Numerous control problems were encountered in the practice of the conventional tin plating technique shown in FIG. 2. For example, Steps 1, 5, 15 and 17 required maintenance of elevated temperature levels ranging from 130.degree. F. (Steps 1and 15), to 150.degree. F. (Step 5), to 160.degree. F. for sixty minutes (Step 17), thus requiring excessive energy consumption. Both the zinc cyanide and zinc oxide plating solutions usable in Steps 9 and 13 require complex solution makeup proceduresand, once made up, such solutions were extremely difficult to control. Similarly the cyanide copper strike bath used in Step 15, although relatively easy in terms of solution makeup, was exceedingly difficult to control since, when attempting to platetin from a hot alkaline tin bath on a cyanide copper strike, it was found essential that the pH of the cyanide copper strike solution be maintained below 10.3 and the free cyanide below 0.25 oz./gal.--otherwise blistering of the tin occurred upon baking;while the alkaline tin bath solution (Step 17) required continuous maintenance and addition of sodium stannate (Sn.sup.+4) in order to maintain the bath in condition for use.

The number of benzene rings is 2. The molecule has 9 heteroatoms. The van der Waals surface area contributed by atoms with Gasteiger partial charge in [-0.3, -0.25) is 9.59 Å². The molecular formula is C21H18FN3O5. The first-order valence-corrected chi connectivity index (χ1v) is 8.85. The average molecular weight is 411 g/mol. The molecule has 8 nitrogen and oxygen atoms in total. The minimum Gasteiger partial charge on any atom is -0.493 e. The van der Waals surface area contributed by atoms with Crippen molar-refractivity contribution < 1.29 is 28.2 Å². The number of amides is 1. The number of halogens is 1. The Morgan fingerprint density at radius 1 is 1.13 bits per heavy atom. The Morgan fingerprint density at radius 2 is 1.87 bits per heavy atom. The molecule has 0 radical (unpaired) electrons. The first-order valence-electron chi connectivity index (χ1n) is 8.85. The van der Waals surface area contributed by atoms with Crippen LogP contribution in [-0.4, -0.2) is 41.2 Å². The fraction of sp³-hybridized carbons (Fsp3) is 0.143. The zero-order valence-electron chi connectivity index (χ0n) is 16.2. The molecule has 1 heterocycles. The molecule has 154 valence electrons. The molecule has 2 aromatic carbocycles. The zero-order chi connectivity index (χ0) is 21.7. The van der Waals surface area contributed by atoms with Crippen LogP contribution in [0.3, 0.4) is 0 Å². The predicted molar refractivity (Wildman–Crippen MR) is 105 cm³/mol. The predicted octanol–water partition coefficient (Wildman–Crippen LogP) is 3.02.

And finally, even after brush tin plate repair (Step 19)--a time consuming, costly procedure--process yield was limited to 80% or less, thus requiring complete stripping of defectively plated products--i.e., stripping of at least 20% of the rawmaterials input to the process. Even those plated products which met acceptable minimum standards tended to have a dull grainy appearance and relatively high surface contact resistance (63 mhos/in..sup.2). Moreover, the process as a whole wasrelatively slow, requiring on the order of from 272 to 302 minutes and, further requiring the use of eleven tanks, four of which had to be heated.